A Comment By Joe Lee III
It happens two or three times a year.
Many years ago, when the kids were young, it happened two or three times a month.
It happened last week.
When the phone rang I was sitting at my desk trying to convince the folks at my office that I really do some work.
“Come home right now, I need you. You’ll have to take me to the hospital!” the Boss of the House cried frantically.
I immediately left the office. During my drive home, my mind flashed back to some of the emergency calls I had responded to in the past four or five decades.
There was the time I responded to a frantic summons, arrived and discovered a bathroom full of steam and a bathtub overflowing with scalding water. Our young nieces had completely unscrewed the hot water spigot and gallons of hot water were racing into the room every minute.
Another summons involved the young nieces, who had flushed who knows what. The entire sewage system at the house had quit working! The nieces, who have now graduated from high school (one has completed college with honors), would, undoubtedly be distressed with their uncle for bringing up these incidents from long ago. At any rate, they were not visiting last week, so I could not blame them for what I was about to experience.
As I drove into the neighborhood, I remembered the time the call came as she was cutting fresh vegetables for dinner. You guessed it. Fingers must look like carrots. She tried to cut one of them off.
There was the time the BOH was having some repairs done and decided to inspect a rotting deck before the crew got to it. Yep, she fell through the deck and could not escape. Fortunately, the contractors were on the other side of the house and heard the yelling and screaming over the the noise of the power saws and such and came running to see what the commotion was. It took them about half an hour to cut her out of the old deck. My distress call came as soon as she got to the phone.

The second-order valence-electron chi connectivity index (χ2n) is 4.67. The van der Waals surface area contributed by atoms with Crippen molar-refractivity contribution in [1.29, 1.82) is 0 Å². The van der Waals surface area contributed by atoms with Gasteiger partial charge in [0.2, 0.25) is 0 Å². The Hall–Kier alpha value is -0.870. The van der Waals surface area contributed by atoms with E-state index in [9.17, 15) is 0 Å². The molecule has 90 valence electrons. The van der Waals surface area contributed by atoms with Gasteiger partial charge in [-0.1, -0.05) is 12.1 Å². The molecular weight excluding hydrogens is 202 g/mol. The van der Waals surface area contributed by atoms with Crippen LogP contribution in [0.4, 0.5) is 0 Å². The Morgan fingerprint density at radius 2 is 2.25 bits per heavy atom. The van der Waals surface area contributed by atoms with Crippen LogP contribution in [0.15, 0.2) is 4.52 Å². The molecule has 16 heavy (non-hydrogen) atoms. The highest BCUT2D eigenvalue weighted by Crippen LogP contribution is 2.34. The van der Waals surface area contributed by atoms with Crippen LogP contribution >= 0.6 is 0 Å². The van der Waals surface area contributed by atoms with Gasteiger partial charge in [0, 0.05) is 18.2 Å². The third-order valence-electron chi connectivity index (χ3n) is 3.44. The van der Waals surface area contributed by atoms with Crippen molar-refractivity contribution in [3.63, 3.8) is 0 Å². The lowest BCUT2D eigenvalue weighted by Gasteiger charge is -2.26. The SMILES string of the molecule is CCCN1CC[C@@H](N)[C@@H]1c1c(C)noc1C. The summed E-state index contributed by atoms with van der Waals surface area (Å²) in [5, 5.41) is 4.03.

“Come home right now!” she cried. I could hear the tears through the phone.
Other emergencies included the normal events. The four-year-old daughter decided to see if she could fly like Wonder Woman. She chose to launch from the top of the toilet tank into the bathtub. That did not work out too well.
There was the time “Wonder Woman” got into the medicine cabinet and decided to take some of the pretty pills. I remember driving back from the emergency room with her mom holding the naked child out the car window as she threw up all the way home because the medicine the hospital had given her made her discharge the pretty pills. She had already thrown up all over herself, her mom, and of course, all over the car’s interior.
The five-year-old son wanted to pump gas one day. He watched the tank being filled a little too closely. We ended up at the eye doctor getting our eyes washed.
There are more stories I could tell involving the teen-age years, but I will take them to my grave.
Back to last week.
When I got home, the BOH was holding her head. She had a knot on it about the size of half a lemon. It was a big lump! She said she had slipped on the porch and collided with a glass table.
We went to the doctor. He gave her a brain scan. The scan showed nothing.
She feels pretty good now, but is sporting a big black eye.
I am telling strangers she is a professional fighter and advising:
“You should see the other guy!”